During its brief first flight more than a week ago, the gigantic Starship rocket made by SpaceX generated an unanticipated “rock tornado” at launch, and multiple engines failed as it headed upward before it somersaulted out of control.
Then, said Elon Musk, the company’s founder, in an update delivered during a Twitter audio chat on Saturday night, the end of the flight was tenser than it should have been. An automated self-destruct command did not immediately destroy Starship. Instead, 40 seconds passed before the rocket finally exploded.
Despite all that went wrong, Mr. Musk deemed the launch of Starship a success.
“Obviously not a complete success,” he said, “but still nonetheless successful.”
He said that the goal of the test flight was “to learn a lot, and we learned a lot,” and that more test flights were planned for this year.
The spacecraft, the most powerful ever launched, is central to SpaceX’s goals of getting humans to Mars, as well as to NASA’s plans to return astronauts to the moon by 2025 as part of the Artemis program.
Although the rocket did not make it to space, “the outcome was roughly what I expected, and maybe slightly exceeding my expectations,” Mr. Musk said, noting that it got “clear of the pad with minimal damage to the pad.”
At the same time, he acknowledged that the launch hurled debris across a wide area and generated clouds of dust, which reached a small town miles away from the launchpad at the southern tip of Texas.
During the discussion on Twitter, which lasted almost an hour, Mr. Musk answered abstruse technical questions and provided a detailed timeline of what went wrong during the four-minute flight.
Three of the 33 engines on the Starship’s booster stage were shut down before the rocket even left the launchpad.
“The system didn’t think they were healthy enough to bring them to full thrust,” Mr. Musk said, “so they were shut down.”
The loss of the three engines caused Starship to lean to the side as it headed upward. “We do not normally expect a lean,” Mr. Musk said. “It should be actually going straight up.”
Twenty-seven seconds after launch, something went wrong with one of the engines — “some kind of energetic event,” Mr. Musk said — and that damaged several other nearby engines.
“The rocket kept going, though,” Mr. Musk said. It was 85 seconds into the flight “where things really hit the fan,” Mr. Musk said, when the rocket lost its ability to steer its direction by pointing the engine nozzles.
From that point, the rocket started flying out of control and continued even after the termination command.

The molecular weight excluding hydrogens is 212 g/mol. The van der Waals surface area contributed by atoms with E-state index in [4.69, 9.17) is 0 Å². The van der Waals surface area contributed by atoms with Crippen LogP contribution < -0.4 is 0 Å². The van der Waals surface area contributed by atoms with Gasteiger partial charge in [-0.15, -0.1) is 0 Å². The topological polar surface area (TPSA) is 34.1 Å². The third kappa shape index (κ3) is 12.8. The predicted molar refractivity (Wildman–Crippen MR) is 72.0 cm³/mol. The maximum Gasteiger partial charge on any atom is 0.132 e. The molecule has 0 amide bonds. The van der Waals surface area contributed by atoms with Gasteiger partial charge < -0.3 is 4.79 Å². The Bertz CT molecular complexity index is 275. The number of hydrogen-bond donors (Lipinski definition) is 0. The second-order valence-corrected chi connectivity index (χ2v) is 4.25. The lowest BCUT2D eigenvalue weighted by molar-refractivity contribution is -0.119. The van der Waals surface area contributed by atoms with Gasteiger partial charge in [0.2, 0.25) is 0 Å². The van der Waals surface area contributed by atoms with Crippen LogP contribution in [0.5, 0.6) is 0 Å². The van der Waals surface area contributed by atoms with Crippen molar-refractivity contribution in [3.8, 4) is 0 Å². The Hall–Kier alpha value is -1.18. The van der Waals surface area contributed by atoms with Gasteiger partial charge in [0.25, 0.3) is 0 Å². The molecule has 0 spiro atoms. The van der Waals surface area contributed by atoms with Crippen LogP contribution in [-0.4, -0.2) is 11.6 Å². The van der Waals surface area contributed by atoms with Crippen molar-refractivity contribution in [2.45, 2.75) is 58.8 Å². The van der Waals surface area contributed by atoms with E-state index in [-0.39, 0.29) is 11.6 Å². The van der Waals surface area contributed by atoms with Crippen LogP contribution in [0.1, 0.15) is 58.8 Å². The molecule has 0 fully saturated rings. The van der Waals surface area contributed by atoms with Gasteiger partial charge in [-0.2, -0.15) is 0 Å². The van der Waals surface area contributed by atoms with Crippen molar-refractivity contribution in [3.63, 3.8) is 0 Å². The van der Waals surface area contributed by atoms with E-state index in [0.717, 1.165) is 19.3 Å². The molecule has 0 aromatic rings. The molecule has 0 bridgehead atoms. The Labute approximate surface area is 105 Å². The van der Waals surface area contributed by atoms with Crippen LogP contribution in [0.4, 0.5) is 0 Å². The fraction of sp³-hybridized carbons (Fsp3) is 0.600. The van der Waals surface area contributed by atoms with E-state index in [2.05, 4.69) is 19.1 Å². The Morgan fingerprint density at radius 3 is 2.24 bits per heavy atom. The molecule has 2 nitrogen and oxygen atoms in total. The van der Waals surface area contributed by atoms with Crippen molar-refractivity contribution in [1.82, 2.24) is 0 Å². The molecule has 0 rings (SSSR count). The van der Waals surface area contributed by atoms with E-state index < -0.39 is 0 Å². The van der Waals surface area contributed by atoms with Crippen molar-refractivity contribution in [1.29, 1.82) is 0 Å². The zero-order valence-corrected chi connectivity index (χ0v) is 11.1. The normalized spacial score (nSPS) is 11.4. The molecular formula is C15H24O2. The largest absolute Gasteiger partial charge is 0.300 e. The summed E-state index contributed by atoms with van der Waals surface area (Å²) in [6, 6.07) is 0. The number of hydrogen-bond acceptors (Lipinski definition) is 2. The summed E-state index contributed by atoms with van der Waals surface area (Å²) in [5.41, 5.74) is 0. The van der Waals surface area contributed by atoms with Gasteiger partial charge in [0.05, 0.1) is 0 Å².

“It took way too long to rupture the tanks,” Mr. Musk said of the flight termination system, which is intended to destroy an out-of-control rocket. The delay did demonstrate the resilience of the rocket, which stayed intact as it tumbled.
“The vehicle’s structural margins appear to be better than we expected,” Mr. Musk said.
For the next launch, more explosives could be added to ensure that “the rocket explodes immediately if flight termination is necessary,” he said.
The other unexpected surprise was the shattering of concrete beneath the rocket at launch.
The thrust of 30 engines unexpectedly generated a “rock tornado” that scattered debris across hundreds of acres and generated a giant dust cloud.
“Basically a human-made sandstorm,” Mr. Musk said. “But we don’t want to do that again.”
Instead of the rocket’s 33 engines firing directly onto the concrete below the rocket at liftoff, a large water-cooled steel plate will be installed. Mr. Musk said the plate was not ready for last week’s launch.
He said the next rocket and repairs to the launchpad would be ready within six to eight weeks. However, the Federal Aviation Administration, which regulates rocket launches, is investigating the events of the first launch and will have to be satisfied with SpaceX’s adjustments and improvements before allowing another Starship flight.
The next launch would attempt to accomplish the goals of the first mission — for the Starship vehicle to successfully detach from the booster and reach space before circling most of the planet and landing in the waters off Hawaii.
Mr. Musk did not promise full success on the second try. He said he expected four or five more Starship launches this year. “We’ve probably got an 80 percent probability of reaching orbit this year,” Mr. Musk said. “I don’t want to tempt fate, but I think close to 100 percent chance of reaching orbit within 12 months.”
Mr. Musk said SpaceX was spending “$2 billion-ish” on Starship this year and would not need additional investments for development of the rocket.
One of the key uses of Starship will be as the lunar lander during NASA’s Artemis III mission, which is to take astronauts to the moon’s surface near the south pole. Mr. Musk confidently asserted that Starship would be ready before other components like the Space Launch System rocket being built by NASA. “We will not be a limiting factor at all,” he said.
He also emphasized the technical challenges that SpaceX is attempting to overcome in producing a giant spacecraft that can be rapidly reflown repeatedly, something more like a jetliner.
“This is certainly a candidate for hardest technical problem done by humans,” Mr. Musk said.